When I was done with this album, I didn’t know what I was going to do, how the fuck it would work on stage. I wanted to make sure that when we went out on the road there wasn’t just two of us, and present Pale Green Ghosts with just a piano. No, we wanted to go the full monty, and that’s what is frustrating with some of the venues on this tour… is… you know. It’s been a stressful tour so far, but also really great. And you know what; I’ve never really danced on stage before. I’m not a dancer, but I can dance, my own way. But for me to be a completely sober man, and to go out there and let myself… dance, to my own music, in front of all these people, and at shows where my brother’s seen me for the first time since I started doing the solo stuff. To feel comfortable enough completely sober, to dance like I would when I’m alone… FUCK, that horrified me before this tour. But now it’s become a reality and I can do it, and I love it.

My other half thinks you swear too much.

JG: Really? That’s funny. I’m almost offended when people say that. I’m not judging your partner in any way, but I’ve heard it before. Someone from Mojo said it, which shocked me more, "Really? What business did you think you were getting into? And who did you think I was?" I mean, I grew up in a very strict home, I mean I swear because I’m furious all the time, because as I say on this album, "I can barely conceal my anger" you know? That’s why I swear. I swear because it’s appropriate in this context and because that’s how I speak. There are times where I do swear too much, but it’s the reality of this context of what’s going on in these songs, and because there is no other word that fits.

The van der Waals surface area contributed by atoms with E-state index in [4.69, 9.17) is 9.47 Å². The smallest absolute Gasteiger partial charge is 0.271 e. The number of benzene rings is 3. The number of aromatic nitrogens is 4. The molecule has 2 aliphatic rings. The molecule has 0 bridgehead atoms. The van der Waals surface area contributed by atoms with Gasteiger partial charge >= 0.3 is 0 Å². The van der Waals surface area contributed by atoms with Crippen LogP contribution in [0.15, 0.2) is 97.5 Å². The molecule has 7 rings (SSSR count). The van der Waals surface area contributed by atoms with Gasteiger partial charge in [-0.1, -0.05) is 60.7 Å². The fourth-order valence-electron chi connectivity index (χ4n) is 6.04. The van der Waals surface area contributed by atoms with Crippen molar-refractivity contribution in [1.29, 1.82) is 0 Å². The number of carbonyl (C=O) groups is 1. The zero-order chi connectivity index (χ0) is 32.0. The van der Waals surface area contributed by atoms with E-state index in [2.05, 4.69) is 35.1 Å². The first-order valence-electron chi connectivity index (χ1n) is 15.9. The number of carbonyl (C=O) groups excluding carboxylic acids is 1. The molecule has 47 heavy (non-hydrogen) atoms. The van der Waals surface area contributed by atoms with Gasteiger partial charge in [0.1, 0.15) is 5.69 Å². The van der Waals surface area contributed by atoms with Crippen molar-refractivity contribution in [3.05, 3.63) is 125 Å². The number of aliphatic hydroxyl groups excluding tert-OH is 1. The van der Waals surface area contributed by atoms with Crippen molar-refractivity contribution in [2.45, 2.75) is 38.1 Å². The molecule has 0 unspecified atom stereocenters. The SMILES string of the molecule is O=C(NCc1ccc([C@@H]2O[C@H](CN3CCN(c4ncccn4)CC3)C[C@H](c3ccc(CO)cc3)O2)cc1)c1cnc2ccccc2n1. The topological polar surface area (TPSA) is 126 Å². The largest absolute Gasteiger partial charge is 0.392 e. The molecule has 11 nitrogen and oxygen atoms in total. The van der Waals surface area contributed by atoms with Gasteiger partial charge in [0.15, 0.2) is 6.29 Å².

It’s funny, because I had this thought myself when I was making the album and thought, "Jeez, you sure do say fuck a lot", but what would I say? I wouldn’t say, "Sod off", I wouldn’t say, "Chill out", I’d say, "Fuck Off". So I do understand that some people would say I swear too much, but these are my feelings, but I also feel that it can’t be any other way.

I feel, myself, and probably why a lot of my friends like it too, is that it is much more honest.

JG: Language is huge for me. I wouldn’t call myself an expert – when it comes to grammar, I am sort-of an expert more in other languages more than English. I do try to express myself with a varied vocabulary, and I’m aware, sometimes as an American, I feel a little bit nervous around the Brits, because I feel on the whole, Brits use a wider vocabulary. I do think about language constantly, so maybe you can say I say Fuck too much, but you’re not going to hear "callipygian" on anybody else’s record either. You’re not going to hear "supercilious" and "callipygian" in the same song.

Would you like to think that there’s a teen now, who was just like you, growing up gay and feeling alone, but seeking comfort in your music?

JG: I’ve spent so much time telling myself that I’m not a musician or a songwriter. I don’t think I would ever think I could affect someone, or if somebody could be affected by what I do. I know that isn’t a fact or the truth, because I can see it and hear it, you know when people come up to me or see me at a show, so I am aware of it. But on a daily basis I’m constantly like, "Ugh, I’ll never write another song," but I’ve written a bunch of new songs. I do continue to write new songs, but every time I write a new one I think it’s the last one. Sometimes I think I’ll never write anything as incredible as ‘Queen Of Denmark’ again, or anything as incredible as ‘Where Dreams Go To Die’. But you know, there is only one ‘Where Dreams Go To Die’, because that has been written and done, so I don’t need to repeat that. We don’t need two of those [laughs].